Had Assad showed a distancing from these axis of terror and evil, the country would have been allowed to resolve its own problem its own way, but since he has drawn the curators of evil terror into it, the US should take a cue to once and for all time quash the evil that these duo access of terror and evil present by dealing them a blow from which recovery will be impossible. A no-fly-zone, Yes. But that should be prelude to an encampment of international force to take care of such uprising in the future that might give Hezbollah room to regroup. It should be such as will permanently silence not only Hezbollah but also Iran and its evil cohorts for ever.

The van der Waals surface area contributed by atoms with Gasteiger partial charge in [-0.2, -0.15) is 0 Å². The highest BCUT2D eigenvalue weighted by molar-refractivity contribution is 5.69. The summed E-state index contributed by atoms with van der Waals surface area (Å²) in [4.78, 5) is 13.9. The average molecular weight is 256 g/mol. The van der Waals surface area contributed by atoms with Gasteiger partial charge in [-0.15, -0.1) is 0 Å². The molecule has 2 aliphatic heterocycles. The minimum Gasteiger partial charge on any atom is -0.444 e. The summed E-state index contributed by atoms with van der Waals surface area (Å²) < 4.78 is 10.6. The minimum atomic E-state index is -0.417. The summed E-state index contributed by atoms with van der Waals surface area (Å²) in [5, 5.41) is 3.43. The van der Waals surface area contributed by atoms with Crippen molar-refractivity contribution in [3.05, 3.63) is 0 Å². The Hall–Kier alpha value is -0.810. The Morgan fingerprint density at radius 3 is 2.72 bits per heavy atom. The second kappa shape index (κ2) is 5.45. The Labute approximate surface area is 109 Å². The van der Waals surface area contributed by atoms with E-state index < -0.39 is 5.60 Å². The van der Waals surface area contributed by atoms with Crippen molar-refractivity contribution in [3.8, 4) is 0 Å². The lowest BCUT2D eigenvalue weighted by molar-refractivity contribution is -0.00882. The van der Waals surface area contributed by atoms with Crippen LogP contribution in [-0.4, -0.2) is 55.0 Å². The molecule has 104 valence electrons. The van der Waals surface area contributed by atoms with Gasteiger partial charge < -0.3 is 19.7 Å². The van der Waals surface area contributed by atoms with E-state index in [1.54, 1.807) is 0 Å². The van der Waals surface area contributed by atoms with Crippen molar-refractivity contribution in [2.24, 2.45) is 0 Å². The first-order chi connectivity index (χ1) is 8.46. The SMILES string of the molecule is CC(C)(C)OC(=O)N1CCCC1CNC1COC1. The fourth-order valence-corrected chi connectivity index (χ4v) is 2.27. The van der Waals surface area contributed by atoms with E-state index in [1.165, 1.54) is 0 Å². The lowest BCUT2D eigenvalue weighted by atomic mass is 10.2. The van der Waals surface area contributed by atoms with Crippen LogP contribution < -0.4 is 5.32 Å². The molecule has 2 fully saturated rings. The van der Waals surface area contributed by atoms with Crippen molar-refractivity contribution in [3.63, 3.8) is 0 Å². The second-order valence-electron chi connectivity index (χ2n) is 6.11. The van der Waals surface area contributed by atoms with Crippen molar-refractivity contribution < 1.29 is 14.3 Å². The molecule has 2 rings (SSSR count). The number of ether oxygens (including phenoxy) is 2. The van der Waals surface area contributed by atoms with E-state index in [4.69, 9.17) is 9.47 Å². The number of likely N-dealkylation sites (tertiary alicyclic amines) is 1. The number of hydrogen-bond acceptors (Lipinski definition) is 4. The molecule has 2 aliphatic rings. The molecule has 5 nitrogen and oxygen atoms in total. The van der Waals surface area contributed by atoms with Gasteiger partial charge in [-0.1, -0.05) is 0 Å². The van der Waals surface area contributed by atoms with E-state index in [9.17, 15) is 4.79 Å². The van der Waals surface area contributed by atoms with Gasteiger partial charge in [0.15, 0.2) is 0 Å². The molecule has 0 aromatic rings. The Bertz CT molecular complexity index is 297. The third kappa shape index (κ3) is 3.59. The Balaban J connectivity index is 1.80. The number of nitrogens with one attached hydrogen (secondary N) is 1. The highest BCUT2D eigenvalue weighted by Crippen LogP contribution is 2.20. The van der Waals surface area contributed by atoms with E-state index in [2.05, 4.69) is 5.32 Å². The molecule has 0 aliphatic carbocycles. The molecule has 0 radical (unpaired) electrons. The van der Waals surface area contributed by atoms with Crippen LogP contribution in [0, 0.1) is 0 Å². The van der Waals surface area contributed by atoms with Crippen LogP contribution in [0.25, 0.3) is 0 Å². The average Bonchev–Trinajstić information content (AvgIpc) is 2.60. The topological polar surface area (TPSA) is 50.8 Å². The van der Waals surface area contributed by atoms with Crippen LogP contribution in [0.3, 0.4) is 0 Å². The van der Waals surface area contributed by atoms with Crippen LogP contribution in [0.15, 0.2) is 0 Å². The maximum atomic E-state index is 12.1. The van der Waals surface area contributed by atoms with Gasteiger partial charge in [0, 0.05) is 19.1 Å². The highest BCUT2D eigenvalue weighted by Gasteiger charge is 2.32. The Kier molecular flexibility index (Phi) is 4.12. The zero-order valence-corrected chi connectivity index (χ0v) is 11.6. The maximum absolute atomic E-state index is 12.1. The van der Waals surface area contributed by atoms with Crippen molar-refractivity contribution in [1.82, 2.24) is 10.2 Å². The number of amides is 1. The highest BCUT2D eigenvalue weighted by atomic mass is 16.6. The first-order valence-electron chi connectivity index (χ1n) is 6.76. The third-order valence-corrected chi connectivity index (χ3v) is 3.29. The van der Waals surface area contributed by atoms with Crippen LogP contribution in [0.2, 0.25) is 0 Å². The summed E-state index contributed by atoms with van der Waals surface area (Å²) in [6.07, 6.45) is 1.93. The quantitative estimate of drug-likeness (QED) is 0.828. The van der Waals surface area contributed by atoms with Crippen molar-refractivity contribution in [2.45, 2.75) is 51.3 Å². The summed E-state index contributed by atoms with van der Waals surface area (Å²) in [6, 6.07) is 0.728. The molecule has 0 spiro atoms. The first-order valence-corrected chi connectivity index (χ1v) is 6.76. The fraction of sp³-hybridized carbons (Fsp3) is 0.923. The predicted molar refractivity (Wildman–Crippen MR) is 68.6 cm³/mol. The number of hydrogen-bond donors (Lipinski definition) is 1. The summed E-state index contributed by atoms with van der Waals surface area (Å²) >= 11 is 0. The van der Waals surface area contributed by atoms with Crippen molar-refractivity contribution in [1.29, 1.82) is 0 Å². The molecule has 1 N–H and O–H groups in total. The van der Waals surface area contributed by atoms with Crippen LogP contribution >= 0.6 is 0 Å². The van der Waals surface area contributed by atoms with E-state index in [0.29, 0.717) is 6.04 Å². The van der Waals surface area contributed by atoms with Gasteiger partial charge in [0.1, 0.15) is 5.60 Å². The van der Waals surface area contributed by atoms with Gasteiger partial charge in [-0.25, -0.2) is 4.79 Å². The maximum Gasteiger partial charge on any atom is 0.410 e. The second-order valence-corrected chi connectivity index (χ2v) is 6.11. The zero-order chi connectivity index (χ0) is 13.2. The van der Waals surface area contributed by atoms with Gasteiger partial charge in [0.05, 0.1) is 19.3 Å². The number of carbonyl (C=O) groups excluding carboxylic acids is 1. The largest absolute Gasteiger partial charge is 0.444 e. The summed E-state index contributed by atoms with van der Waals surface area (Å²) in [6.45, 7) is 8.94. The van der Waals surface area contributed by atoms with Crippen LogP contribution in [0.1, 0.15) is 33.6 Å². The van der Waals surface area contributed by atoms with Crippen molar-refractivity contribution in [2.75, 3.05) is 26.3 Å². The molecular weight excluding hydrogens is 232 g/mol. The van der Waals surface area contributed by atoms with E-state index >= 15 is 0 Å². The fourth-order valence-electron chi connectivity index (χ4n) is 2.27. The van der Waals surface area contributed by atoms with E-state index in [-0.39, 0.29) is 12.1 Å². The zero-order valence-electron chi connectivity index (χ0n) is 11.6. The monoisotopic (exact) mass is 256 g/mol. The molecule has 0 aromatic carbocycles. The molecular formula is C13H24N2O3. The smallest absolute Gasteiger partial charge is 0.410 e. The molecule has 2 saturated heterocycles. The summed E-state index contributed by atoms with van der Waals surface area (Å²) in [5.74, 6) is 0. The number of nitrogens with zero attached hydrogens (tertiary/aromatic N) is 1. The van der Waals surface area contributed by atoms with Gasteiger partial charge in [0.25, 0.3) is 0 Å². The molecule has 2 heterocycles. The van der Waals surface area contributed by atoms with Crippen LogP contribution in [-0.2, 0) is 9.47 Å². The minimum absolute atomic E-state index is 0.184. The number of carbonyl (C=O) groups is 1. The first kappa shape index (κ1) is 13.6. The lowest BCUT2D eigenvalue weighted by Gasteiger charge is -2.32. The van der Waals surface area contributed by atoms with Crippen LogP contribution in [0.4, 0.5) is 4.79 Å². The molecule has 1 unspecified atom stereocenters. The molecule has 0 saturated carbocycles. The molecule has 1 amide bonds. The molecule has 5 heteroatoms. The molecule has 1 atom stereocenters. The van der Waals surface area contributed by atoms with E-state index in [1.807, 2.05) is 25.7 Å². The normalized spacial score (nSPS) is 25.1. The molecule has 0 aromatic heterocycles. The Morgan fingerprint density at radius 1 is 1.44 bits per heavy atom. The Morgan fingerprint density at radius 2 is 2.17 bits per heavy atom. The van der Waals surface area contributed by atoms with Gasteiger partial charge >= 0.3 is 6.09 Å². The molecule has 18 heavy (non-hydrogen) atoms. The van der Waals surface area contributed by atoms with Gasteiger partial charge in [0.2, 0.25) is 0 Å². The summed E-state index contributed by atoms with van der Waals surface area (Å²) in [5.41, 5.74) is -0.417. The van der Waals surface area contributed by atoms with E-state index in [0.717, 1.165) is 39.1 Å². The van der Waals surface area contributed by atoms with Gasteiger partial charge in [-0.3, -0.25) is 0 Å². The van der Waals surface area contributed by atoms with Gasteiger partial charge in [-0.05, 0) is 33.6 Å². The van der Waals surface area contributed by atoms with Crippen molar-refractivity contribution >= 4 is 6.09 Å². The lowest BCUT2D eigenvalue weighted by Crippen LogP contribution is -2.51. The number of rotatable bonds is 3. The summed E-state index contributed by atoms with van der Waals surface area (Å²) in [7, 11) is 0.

by: Anonymous
June 11, 2013 9:24 AM
If the US does not want to arm the People of Syria to protect themselves from Bashar or to help hold Bashar responsible for his crimes, then they can at least go in and take him out. In any modern country Bashar would be facing war crimes in the Hague long long ago. If the West is not going to arm Syrian people or go in and take out Bashar, then they can at least push for the International Criminal Court to put a warrant out for Bashar, for the ruthless killing of many tens of thousands of innocent civilians.